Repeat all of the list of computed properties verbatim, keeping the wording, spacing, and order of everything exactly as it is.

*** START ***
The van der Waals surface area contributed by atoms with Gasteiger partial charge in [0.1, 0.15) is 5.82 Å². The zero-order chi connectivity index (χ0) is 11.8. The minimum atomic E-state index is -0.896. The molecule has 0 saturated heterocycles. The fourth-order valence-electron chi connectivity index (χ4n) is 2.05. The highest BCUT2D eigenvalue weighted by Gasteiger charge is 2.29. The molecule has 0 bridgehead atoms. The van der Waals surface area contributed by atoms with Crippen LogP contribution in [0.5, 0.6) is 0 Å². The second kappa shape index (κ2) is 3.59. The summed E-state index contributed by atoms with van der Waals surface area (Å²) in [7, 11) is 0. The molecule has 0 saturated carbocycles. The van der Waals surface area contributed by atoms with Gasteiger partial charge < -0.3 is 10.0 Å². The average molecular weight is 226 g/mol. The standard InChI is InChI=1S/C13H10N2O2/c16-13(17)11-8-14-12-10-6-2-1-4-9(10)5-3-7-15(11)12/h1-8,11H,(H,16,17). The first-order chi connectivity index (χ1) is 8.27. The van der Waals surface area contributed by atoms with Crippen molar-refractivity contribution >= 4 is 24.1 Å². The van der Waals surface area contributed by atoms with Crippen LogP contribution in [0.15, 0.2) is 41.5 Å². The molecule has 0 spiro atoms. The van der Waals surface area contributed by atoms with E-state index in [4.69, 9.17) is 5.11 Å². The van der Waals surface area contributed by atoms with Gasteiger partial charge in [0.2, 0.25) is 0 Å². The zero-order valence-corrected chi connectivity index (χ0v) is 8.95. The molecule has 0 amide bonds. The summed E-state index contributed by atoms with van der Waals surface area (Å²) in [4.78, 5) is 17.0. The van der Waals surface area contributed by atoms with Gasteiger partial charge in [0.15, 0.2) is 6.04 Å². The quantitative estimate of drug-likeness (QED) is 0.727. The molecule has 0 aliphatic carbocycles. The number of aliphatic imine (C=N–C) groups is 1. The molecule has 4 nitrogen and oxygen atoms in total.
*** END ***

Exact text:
The van der Waals surface area contributed by atoms with Gasteiger partial charge in [0.1, 0.15) is 5.82 Å². The zero-order chi connectivity index (χ0) is 11.8. The minimum atomic E-state index is -0.896. The molecule has 0 saturated heterocycles. The fourth-order valence-electron chi connectivity index (χ4n) is 2.05. The highest BCUT2D eigenvalue weighted by Gasteiger charge is 2.29. The molecule has 0 bridgehead atoms. The van der Waals surface area contributed by atoms with Crippen LogP contribution in [0.5, 0.6) is 0 Å². The second kappa shape index (κ2) is 3.59. The summed E-state index contributed by atoms with van der Waals surface area (Å²) in [7, 11) is 0. The molecule has 0 saturated carbocycles. The van der Waals surface area contributed by atoms with Gasteiger partial charge < -0.3 is 10.0 Å². The average molecular weight is 226 g/mol. The standard InChI is InChI=1S/C13H10N2O2/c16-13(17)11-8-14-12-10-6-2-1-4-9(10)5-3-7-15(11)12/h1-8,11H,(H,16,17). The first-order chi connectivity index (χ1) is 8.27. The van der Waals surface area contributed by atoms with Crippen molar-refractivity contribution >= 4 is 24.1 Å². The van der Waals surface area contributed by atoms with Crippen LogP contribution in [0.15, 0.2) is 41.5 Å². The molecule has 0 spiro atoms. The van der Waals surface area contributed by atoms with E-state index in [4.69, 9.17) is 5.11 Å². The van der Waals surface area contributed by atoms with Gasteiger partial charge in [0.2, 0.25) is 0 Å². The zero-order valence-corrected chi connectivity index (χ0v) is 8.95. The molecule has 0 amide bonds. The summed E-state index contributed by atoms with van der Waals surface area (Å²) in [4.78, 5) is 17.0. The van der Waals surface area contributed by atoms with Gasteiger partial charge in [0.15, 0.2) is 6.04 Å². The quantitative estimate of drug-likeness (QED) is 0.727. The molecule has 0 aliphatic carbocycles. The number of aliphatic imine (C=N–C) groups is 1. The molecule has 4 nitrogen and oxygen atoms in total.